Sodium Bicarbonate Use in Shock and Cardiac Arrest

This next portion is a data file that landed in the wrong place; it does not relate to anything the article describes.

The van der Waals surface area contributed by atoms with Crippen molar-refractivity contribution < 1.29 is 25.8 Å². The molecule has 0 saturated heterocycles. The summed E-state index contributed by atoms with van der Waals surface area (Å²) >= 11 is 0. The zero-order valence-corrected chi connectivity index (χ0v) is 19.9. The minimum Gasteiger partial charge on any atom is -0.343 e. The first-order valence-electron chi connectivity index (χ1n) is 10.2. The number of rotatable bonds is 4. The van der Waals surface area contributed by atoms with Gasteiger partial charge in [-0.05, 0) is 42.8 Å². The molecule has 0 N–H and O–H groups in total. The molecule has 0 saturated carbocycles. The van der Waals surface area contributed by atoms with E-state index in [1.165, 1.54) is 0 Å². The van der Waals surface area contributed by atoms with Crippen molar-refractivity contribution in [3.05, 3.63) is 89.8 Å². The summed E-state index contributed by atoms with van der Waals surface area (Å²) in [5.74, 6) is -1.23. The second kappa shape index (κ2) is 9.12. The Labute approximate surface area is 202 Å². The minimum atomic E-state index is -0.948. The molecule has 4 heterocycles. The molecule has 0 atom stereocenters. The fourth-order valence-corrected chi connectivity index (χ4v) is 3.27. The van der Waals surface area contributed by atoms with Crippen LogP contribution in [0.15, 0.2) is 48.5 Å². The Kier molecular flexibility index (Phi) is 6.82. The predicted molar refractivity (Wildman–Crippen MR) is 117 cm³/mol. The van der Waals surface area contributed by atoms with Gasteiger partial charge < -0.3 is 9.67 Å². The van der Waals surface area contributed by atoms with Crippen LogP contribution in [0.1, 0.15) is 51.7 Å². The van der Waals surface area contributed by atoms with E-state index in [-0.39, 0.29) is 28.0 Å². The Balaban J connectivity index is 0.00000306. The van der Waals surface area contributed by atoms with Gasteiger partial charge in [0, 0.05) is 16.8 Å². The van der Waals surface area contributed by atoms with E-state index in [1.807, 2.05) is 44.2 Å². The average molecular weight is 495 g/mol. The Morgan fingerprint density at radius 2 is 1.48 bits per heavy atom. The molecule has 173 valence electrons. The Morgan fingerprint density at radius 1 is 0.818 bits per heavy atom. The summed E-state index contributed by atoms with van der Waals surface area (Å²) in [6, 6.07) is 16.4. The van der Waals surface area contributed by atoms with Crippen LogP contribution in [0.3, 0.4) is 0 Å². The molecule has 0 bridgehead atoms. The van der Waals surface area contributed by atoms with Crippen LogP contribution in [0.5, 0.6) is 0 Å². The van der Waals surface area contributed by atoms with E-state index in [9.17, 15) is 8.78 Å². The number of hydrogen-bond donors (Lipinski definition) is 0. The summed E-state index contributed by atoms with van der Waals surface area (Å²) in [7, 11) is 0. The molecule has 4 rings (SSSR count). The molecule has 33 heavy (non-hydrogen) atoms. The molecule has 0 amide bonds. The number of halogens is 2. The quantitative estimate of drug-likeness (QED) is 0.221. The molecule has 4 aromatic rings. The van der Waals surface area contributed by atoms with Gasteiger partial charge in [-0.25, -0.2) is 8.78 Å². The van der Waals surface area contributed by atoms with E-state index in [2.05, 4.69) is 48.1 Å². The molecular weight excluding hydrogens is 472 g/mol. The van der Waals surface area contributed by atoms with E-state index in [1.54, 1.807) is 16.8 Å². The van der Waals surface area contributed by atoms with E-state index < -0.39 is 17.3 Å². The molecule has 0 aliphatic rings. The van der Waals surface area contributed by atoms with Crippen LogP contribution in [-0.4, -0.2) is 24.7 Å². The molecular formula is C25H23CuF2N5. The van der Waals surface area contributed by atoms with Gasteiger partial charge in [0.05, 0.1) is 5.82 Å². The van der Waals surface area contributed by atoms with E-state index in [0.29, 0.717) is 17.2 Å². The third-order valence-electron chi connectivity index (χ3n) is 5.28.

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OBJECTIVES: To evaluate the preferences and self-reported practices of pediatric acute care physicians with respect to sodium bicarbonate administration to infants and children in shock or cardiac arrest. DESIGN: National survey study utilizing a self-administered questionnaire. SETTING: Thirteen Canadian pediatric tertiary care centers. SUBJECTS: Canadian pediatric critical care physicians, pediatric emergency physicians, and trainees in these subspecialties. INTERVENTIONS: None. MEASUREMENTS AND MAIN RESULTS: Survey items were evaluated based on Yes/No responses, frequency responses, and Likert scales. Overall response rate was 53% (151/284) with 49.0% (74/151) citing pediatric critical care as their primary practice. 82.0% of respondents (123/150) indicated they would administer sodium bicarbonate as part of ongoing resuscitation for septic shock, whereas 58.3% (88/151) would administer sodium bicarbonate in a cardiac arrest scenario (p=0.004). 47.3% (71/150) selected a pH threshold at or below which they would administer sodium bicarbonate (mean, 6.94±0.013; median, 7.00; range, 6.50-7.20; interquartile range, 6.90-7.00), whereas 20.5% (31/151) selected a base excess threshold (mean, -15.62±0.78; median, -16; range, -20 to -4; interquartile range, -20 to -14). Both pH and duration of resuscitation were strongly associated with the decision to administer sodium bicarbonate (p<0.0001). Respondents' perceptions regarding a colleague's likelihood of administering sodium bicarbonate to the same patient under the same circumstances reflect an acknowledgment of disparate practices with respect to sodium bicarbonate use. 53.0% (79/149) felt current American Heart Association guidelines help them in deciding whether to administer sodium bicarbonate to critically ill patients, and 84% would support a randomized trial. CONCLUSION: Differences of opinion exist among pediatric acute care physicians with respect to the timing and appropriateness of sodium bicarbonate administration during resuscitation. Most indicated they would support moving forward with a clinical trial.
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